Sharing Heart

Ken Murphy
Sharing Heart
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Release Date
April 2014
Book 2 of Atlanta Hearts
Contemporary Romance, LGBTQ

Between their love for each other and their medical careers taking off, everything should be perfect for Mark Smith and Trevor Hayes. After all, happily ever after begins with "I do." At least that's what Mark expected when he and Trevor married. But six months in Boston and the threat of a harsh winter have turned Mark bitter, and his fall on the ice only adds to that chill. Boston is very different from Mark's native Atlanta, and he's having a hard time adjusting.

As a junior partner in a very busy cardiothoracic surgery practice, Trevor has little choice but to spend almost every waking moment at the hospital. In spite of all the difficulties in their lives, both men want to start a family. The challenge will be figuring out how to make it happen.

Unfortunately, with Trevor's long hours to blame for a nasty accident, Mark begins to resent the toll Trevor's job and the New England cold is taking on them. Maybe it's the Boston air, or maybe happily ever after is just a fairy tale.

Book Review by Pat Henshaw (author,reviewer)
Jun 15, 2014   [ OFFICIAL REVIEW ]
228 people found the following review helpful
The daily at-home life of two medical professionals during a winter in Boston doesn't sound very exciting, and it isn't.

Newlyweds nurse/administrator Mark Smith and cardiovascular surgeon Trevor Hayes are trying to settle in to marriage and their recent move from Atlanta to freezing Boston. Readers will get to share in their mundane banter, everyday mishaps, and their frustrations as Trevor has to work longer and longer hours.

Readers who've undergone surgery will shudder for the poor patients who undergo Trevor's care, wondering if the compelling moment in this lackluster rundown of their days will be a patient's death or a lawsuit stemming from Trevor's inadequate care. But no, the first half of the book passes with nothing more exciting than Mark's slip on the ice and the guys' cruise with Trevor's extended family.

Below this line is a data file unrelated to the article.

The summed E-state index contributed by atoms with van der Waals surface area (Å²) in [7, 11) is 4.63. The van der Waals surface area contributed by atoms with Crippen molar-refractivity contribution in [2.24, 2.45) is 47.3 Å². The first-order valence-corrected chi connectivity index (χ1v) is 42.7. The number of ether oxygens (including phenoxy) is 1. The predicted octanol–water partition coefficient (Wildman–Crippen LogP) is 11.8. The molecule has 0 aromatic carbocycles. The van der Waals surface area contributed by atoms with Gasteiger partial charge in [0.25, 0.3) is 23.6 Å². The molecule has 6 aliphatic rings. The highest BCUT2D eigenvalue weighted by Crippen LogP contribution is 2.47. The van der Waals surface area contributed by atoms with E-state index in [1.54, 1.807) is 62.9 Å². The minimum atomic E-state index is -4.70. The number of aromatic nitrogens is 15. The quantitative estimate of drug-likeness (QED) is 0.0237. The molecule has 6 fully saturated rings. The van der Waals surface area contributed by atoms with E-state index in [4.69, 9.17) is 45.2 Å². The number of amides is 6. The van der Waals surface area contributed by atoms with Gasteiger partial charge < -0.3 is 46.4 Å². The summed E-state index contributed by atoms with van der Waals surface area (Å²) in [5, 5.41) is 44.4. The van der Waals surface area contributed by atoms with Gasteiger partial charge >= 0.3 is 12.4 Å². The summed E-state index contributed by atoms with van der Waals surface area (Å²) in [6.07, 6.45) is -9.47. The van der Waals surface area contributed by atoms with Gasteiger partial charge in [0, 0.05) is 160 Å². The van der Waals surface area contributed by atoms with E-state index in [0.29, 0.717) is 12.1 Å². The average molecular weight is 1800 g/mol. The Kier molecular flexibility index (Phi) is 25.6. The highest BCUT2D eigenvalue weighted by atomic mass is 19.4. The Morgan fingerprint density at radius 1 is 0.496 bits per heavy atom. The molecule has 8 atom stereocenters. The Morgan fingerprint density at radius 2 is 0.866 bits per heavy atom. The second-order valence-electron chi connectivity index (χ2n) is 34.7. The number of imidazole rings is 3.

The book picks up in the latter third when Trevor's sister, who already has young sons, agrees to become the surrogate mother for the two. At that point, many readers may have my reaction which was that Mark and Trevor didn't need more stress in their lives, so having a baby would just subject Trevor's already shaky surgical skills to even more exhaustion.

That consideration doesn't occur to the men, who realize that while the triplets gestate, they should look for a larger house and less stressful jobs in a different city. Consequently, Trevor puts out feelers to other parts of the United States, adding another layer of stress to his already overburdened day.

Neither Mark nor Trevor is a particularly memorable character, partly because even though they are supposed to be intelligent men, they keep piling stress onto themselves and partly because of the trivial descriptions of their everyday lives. Their only character traits seem to revolve around sex, which they both enjoy and are minutely detailed as are the other bits and pieces of their day.

This would be a completely hopeless book that yells out for a good editor who would slash it into a few sentences if it were not for the last fourth of the book where an actual plot emerges. Then the tedium of having dragged the reader through what seem to be countless hours of domestic banality turns into deep angst about the babies' birth.

With a good editor or writing partner, this could have been an interesting short novella, but as a novel it's just a disappointment.
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